Amusing Goldman court case

I just stumbled on this gem today... The full complaint, which the article below links to, is highly recommended reading.

Goldman Sachs Group, Inc., Sued By Prominent Singapore Investor For $34 Million Loss Caused By Fraud, Misrepresentation And Misinformation.

Goldman Sachs Group, Inc., the New York City based parent corporation for the global investment banking, securities and investment management firm, has been sued in the Supreme Court of the State of New York, County of New York, by a client related to a $34,000,000 loss allegedly caused by fraud, misrepresentation and misinformation. The client, a prominent Singaporean businessman, Oei Hong Leong, alleges that Goldman Sachs' employees fraudulently induced him to enter into two exotic currency option trades by willfully withholding and recklessly misstating information about the trades. The complaint alleges that as a result, Goldman Sachs reaped millions of dollars in fees and commissions while Mr. Oei lost over $34,000,000.

According to the complaint, Mr. Oei, a customer of Goldman Sachs since 2001, had stopped doing any significant business with Goldman Sachs following a $28,500,000 loss associated with a 2011 trade which Goldman Sachs employees had recommended. In 2012, Gary Cohn, the President and COO of Goldman Sachs, and other high level Goldman Sachs officers travelled to Singapore to meet with Mr. Oei to try to persuade him to resume trading with Goldman Sachs. Goldman Sachs, through Gary Cohn, assured him that he would receive the best possible service and that Cohn would personally make sure that Goldman Sachs and its employees and subsidiaries acted in Oei's best interest.

Shortly after Mr. Oei agreed to resume trading activities with Goldman Sachs, its employees strongly recommended two currency option trades involving the Brazilian Real ("BRL") and Japanese Yen ("JPY"). Mr. Oei alleges that he had no prior experience with the BRL and that he was assured by employees of Goldman Sachs that these trades were both suitable for him and in his best interest. In fact, Goldman Sachs employees repeatedly made specific reckless and knowingly false statements about the BRL by claiming that the BRL was anchored to the U.S. dollar similar to the way that the Hong Kong dollar is pegged to the U.S. dollar and that a BRL/JPY trade would behave very similarly to a U.S. dollar/JPY trade.

According to Mr. Oei, on May 16, 2013, one day after he entered into these two trades, he learned that the two strike prices Goldman Sachs used were not the same and that they were the worst prices of the day. In fact, he later learned that the second strike price was actually the worst of the year. The strike prices had also not been agreed to before the trades and had not been confirmed to him immediately after the trades. There were also no voice logs which is contrary to Hong Kong regulations. Concerned, he instructed Goldman to immediately unwind these trades at cost or better. However, Mr. Oei was not provided with an unwind price until five days later, on May 21, 2013, when he learned, to his shock, that Goldman Sachs wanted $18,000,000 to unwind these two trades which would result in him incurring an $8,000,000 net loss less than a week after entering into the two trades so highly recommended by Goldman Sachs employees despite the market conditions remaining similar.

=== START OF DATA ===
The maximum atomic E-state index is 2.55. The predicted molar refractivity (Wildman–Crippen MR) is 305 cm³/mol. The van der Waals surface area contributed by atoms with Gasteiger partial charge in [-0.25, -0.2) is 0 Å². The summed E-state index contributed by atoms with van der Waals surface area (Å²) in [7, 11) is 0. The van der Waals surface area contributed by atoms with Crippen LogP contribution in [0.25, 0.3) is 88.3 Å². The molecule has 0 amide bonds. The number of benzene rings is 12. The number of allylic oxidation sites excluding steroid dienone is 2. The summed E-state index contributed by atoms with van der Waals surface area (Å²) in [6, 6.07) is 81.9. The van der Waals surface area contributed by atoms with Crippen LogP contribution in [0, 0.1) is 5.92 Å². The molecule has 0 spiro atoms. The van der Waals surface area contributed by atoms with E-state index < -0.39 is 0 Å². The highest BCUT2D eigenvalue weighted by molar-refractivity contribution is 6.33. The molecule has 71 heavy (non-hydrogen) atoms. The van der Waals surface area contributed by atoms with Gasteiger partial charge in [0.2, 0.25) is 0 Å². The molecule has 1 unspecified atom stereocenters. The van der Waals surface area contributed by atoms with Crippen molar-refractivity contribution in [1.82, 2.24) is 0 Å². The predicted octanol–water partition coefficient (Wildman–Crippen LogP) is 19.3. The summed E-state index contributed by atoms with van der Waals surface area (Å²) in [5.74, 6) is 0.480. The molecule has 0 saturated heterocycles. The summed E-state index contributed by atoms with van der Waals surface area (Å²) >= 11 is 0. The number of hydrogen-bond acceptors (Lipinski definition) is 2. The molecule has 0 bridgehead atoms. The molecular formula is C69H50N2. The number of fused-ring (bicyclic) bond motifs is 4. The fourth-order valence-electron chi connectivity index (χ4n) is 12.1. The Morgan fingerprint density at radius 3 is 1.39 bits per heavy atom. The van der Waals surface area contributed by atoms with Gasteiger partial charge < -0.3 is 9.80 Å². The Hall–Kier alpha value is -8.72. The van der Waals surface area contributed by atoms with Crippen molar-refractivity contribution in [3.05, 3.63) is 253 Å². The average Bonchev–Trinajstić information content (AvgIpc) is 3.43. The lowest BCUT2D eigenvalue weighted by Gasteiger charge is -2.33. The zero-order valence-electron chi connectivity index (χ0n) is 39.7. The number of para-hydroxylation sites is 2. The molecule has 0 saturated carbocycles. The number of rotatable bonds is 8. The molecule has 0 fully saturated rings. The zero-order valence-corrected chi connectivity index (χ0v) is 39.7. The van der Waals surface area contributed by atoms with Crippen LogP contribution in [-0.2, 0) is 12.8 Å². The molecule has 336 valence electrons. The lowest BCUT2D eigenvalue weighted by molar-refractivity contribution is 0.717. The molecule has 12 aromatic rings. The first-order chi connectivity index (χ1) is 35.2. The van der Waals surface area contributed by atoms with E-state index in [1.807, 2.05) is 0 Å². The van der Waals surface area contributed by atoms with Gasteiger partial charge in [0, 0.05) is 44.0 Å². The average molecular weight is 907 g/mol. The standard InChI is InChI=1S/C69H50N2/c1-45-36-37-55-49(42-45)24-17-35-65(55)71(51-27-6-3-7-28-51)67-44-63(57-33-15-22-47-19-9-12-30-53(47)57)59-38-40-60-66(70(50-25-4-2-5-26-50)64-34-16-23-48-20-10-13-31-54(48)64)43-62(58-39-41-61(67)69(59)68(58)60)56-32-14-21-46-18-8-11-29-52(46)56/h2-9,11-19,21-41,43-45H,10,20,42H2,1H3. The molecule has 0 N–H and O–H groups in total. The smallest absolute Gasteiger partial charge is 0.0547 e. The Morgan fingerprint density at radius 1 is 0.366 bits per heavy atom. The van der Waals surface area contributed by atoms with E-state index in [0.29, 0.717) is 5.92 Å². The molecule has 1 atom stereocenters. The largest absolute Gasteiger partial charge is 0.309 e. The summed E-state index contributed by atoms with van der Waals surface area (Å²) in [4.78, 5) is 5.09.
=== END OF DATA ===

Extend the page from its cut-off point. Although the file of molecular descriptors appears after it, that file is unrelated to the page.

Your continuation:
Believing he was being taken advantage of and that the unwind price quoted by Goldman Sachs was much worse than he could have ever reasonably anticipated, he cancelled the unwind order that same day.

Link: Goldman Sachs Group, Inc., Sued By Prominent Singapore Investor For $34 Million Loss Caused By Fraud, Misrepresentation And Misinformation.

Comments (34)

 
Jan 13, 2014 - 12:52pm

I can't believe I just read that whole thing - it's hilarious if anyone else is considering it.

Array
 
Jan 13, 2014 - 1:35pm

It is incredible that people with such capital as Mr. Oei are trading solely on the recommendation of brokers...

"Every man should lose a battle in his youth, so he does not lose a war when he is old"
 
Jan 13, 2014 - 1:05pm

"Conflict of interests" doesn't even seem to do this fiasco justice.

People demand freedom of speech as a compensation for freedom of thought which they seldom use.
 
Jan 13, 2014 - 1:28pm

Well, clearly they have treated the guy as an institutional client, which, as far as I know, is considered to be a bad thing in many jurisdictions (it seems that even their internal investigation has concluded as much). Indeed, an institutional client would probably have known what the salesguy meant when he was talking about the BRL being "anchored" to USD by the central bank.